Despite overwhelming scientific evidence that these dangerous wastewater-injection practices cause destructive quakes, the BLM, which reviews and auctions public lands for fracking, failed to consider these effects in its evaluation of its latest lease auction in April 2016. A new environmental review released last month for the agency's next lease auction in April 2017 also fails to consider these effects.

Show Comments ()

EcoWatch Daily Newsletter

Sponsored
Insights/Opinion
Pexels

Tackling Climate Change Requires Healing the Divide

Canadian climate change opinion is polarized, and research shows the divide is widening. The greatest predictor of people's outlook is political affiliation. This means people's climate change perceptions are being increasingly driven by divisive political agendas rather than science and concern for our collective welfare.

Keep reading... Show less
Popular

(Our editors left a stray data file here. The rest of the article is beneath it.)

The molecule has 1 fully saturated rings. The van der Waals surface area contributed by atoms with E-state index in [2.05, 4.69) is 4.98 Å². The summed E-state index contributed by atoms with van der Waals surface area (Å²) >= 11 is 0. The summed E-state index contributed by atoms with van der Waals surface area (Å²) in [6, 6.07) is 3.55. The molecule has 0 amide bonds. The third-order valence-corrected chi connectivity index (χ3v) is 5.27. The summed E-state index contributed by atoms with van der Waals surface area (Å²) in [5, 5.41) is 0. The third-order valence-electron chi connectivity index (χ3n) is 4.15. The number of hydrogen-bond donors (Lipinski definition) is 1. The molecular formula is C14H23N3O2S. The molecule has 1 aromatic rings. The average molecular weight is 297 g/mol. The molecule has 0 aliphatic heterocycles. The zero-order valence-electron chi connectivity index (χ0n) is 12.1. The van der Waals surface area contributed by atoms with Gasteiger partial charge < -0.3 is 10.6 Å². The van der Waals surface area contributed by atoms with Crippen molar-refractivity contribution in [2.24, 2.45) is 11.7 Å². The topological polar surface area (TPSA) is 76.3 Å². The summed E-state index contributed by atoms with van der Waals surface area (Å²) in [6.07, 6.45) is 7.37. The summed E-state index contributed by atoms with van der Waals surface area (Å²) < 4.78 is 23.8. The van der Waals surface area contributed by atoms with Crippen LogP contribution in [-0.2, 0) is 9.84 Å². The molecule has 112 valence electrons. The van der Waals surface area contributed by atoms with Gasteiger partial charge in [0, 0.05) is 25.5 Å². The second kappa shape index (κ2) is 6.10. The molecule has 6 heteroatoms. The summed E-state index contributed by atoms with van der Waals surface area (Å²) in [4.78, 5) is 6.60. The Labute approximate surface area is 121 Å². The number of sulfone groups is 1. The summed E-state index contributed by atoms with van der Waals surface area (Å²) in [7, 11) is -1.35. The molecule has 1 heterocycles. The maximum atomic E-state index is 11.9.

Westend61 / Getty Images

EcoWatch Gratitude Photo Contest: Submit Now!

EcoWatch is pleased to announce its first photo contest! Show us what in nature you are most thankful for this Thanksgiving. Whether you have a love for oceans, animals, or parks, we want to see your best photos that capture what you love about this planet.

Keep reading... Show less
Food
Pexels

10 Chefs Bringing Forgotten Grains Back to Life

Millets are a staple crop for tens of millions of people throughout Asia and Africa. Known as Smart Food, millets are gluten-free, and an excellent source of protein, calcium, iron, zinc and dietary fiber. They can also be a better choice for farmers and the planet, requiring 30 percent less water than maize, 70 percent less water than rice, and can be grown with fewer expensive inputs, demanding little or no fertilizers and pesticides.

Keep reading... Show less
Adventure
Háifoss waterfall is situated near the volcano Hekla in the south of Iceland. FEBRUARY / Getty Images

The Essential Guide to Eco-Friendly Travel

By Meredith Rosenberg

Between gas-guzzling flights, high-pollution cruise ships and energy-consuming hotels, travel takes a huge toll on the environment. Whether for business or vacation, for many people it's not realistic to simply stop traveling. So what's the solution? There are actually numerous ways to become more eco-conscious while traveling, which can be implemented with these expert tips.

Keep reading... Show less
Sponsored
Animals
Freder / E+ / Getty Images